“We’ve got about 25 employees and the first thing we look for in an employee is someone that loves animals,” Fred said.
“Each horse has a unique personality, a lot like people, and they understand that, and they have training techniques to motivate a horse in a certain direction,” he said.
“We’re basically working with their natural instincts,” Laura added. “We’re not drugging them, we’re not beating them, we’re not forcing them,” said Laura.
“A lot of people don’t understand that,” Fred said.
It’s not true the horses are whipped either, they said.
Fred said the crack of the whip breaks the sound barrier, and that's enough to startle the horses.
“It’s a sound thing.”
He said they care for the horses better than themselves a lot of times.
Last fall, one of the horses contracted potomac horse fever.
“Our veterinarian of 28 years had never dealt with this before — it’s something that happens in the lower states. The horse got an extremely high fever, and our staff had to ice the horses hooves every two hours for seven days, 24-hours-a-day,” Fred said.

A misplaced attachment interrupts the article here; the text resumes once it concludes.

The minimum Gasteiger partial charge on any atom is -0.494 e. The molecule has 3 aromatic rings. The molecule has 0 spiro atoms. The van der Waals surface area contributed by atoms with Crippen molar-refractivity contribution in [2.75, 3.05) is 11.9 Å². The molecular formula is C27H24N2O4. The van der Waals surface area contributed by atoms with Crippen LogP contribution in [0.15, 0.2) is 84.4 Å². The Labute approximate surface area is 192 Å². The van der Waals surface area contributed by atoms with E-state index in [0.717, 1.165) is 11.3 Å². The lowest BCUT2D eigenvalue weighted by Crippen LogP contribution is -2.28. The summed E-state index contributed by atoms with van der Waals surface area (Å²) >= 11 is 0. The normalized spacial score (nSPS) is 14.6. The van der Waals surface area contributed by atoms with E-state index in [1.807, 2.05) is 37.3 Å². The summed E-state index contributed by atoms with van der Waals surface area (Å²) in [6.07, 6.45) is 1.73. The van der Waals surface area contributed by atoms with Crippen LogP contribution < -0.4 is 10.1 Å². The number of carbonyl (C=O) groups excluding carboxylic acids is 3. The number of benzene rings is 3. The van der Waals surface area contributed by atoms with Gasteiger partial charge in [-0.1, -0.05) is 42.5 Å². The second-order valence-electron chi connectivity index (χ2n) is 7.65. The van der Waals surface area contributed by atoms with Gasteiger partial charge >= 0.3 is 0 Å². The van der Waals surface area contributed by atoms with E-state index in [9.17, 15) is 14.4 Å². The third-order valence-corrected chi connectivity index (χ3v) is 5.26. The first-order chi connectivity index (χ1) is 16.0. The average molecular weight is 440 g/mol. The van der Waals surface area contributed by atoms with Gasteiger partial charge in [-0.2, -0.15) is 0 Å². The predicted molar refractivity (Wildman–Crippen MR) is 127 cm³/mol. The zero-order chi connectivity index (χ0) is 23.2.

“That is so much work and so much dedication, and they did it flawlessly … It was all documented, the medications, the icing, everything. When the horse got to Guelph University, they were in awe of what we had done — and this is from people who would stay up all night to help a sick horse.”
“And then these people, who have nothing to do with animals, come and criticize people that love them and will work day and night for them. I wonder where they think they have the right to speak for a horse.”
“You know, they claim the horse is a slave to people, and I think they have no right to talk for a horse, because they weren’t there when the horse went for slaughter, they’re not there in the morning when you feed the horse or water it or take care of any health needs it has. They’re never there to pay the vet bill or the farrier bill, and they’re not involved in the training and don’t even know the personality of the horse, yet they feel entitled to criticize all the people that do that. And that irritates me.”
“If I could speak for the horse, I’m sure they would say, “we appreciate the day that Fred came and saved us from slaughter, took us home and loved us and taught us that everything isn’t scary.”